The game offers a lot of customization options with players having at their disposal six types of weapons: Short Blades, Long Blades, Buster Blades, Boost Hammers, Charge Spears and Variant Scythes. The speed, attack pattern, power and effects of each weapon type are different from one another, giving players the option to choose something that suits their playstyle. Your weapon can also transform into a gun mid-battle using the R1 button, allowing you to attack enemies from afar. There's also several gun types, such as shotguns, snipers, blast guns, and more. Additionally, your weapon can also transform into a shield to block enemy attacks, and just like weapons and guns, there are several types of shield.

The combat system itself is pretty simple, similar to typical hack and slash games, but there's a few interesting ideas in here that adds a bit of strategy to combat. For starters, several enemies have weak spots, which means that attacking these will deal a lot more damage. If you manage to break/destroy these weak points, the Aragami become weaker. You can also use your God Arc to devour an enemy, which not only deals damage but also gives you some materials and Oracle points, the later which can be used to fire Oracle bullets from your gun. In addition, by devouring an Aragami you character will temporarily enter Burst mode, which greatly increases your character's attack, defense and speed.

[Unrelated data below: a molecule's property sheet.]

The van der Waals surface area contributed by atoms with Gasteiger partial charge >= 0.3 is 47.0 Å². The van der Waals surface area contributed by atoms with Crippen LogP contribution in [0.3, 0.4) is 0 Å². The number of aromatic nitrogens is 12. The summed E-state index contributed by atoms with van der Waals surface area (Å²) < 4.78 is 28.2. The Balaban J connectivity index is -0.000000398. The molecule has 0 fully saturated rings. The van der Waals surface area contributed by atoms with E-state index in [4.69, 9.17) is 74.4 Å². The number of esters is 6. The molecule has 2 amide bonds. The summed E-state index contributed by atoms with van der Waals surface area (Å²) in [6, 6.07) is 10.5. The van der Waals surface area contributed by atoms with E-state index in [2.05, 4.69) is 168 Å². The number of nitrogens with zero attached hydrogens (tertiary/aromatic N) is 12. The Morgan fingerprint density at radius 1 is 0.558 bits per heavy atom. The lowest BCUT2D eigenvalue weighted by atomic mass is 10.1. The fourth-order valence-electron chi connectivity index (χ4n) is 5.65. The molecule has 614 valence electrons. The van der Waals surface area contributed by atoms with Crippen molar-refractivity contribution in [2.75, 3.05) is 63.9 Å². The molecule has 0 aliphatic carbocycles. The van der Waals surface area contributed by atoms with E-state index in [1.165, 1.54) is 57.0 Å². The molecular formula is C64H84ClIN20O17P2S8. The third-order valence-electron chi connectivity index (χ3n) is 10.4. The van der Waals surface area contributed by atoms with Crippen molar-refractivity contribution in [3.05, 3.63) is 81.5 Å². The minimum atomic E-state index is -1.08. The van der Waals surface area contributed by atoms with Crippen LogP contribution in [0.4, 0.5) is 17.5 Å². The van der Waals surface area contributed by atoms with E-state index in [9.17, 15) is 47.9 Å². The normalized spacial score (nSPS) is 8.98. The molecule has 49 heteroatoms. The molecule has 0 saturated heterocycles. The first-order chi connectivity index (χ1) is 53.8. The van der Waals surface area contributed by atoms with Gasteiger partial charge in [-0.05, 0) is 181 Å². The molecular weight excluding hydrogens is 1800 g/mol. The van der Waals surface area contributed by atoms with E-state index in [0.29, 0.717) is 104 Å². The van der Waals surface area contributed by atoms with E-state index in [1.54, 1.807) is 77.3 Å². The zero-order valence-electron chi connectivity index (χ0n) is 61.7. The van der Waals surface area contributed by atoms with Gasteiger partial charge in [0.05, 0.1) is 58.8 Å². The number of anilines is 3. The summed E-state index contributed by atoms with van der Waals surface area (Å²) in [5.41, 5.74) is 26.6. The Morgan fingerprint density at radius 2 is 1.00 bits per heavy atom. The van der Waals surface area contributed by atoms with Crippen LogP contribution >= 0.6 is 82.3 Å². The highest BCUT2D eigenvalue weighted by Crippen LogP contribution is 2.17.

After a few missions you will unlock Blood Arts. These act as extensions to your weapon's standard attacks, which can add new effects and/or completely new moves. Each weapon type has several Blood Arts available, and the more you use a weapon type, the more Blood Arts you will unlock for the weapon type you were using.

Lastly, there's the party members that accompany you during the missions. While some games feature a poor companion AI, that's not the case with God Eater 2: Rage Burst. Your team companions do a really good job attacking the enemy and assist you during combat, not to mention they rarely get knocked out. At the end of each mission, your party members earn AP, which can be used to unlock new abilities and make them even stronger. Additionally, you can tackle both story and optional missions together with other players, which is always a nice bonus and is satisfying when teamwork works well.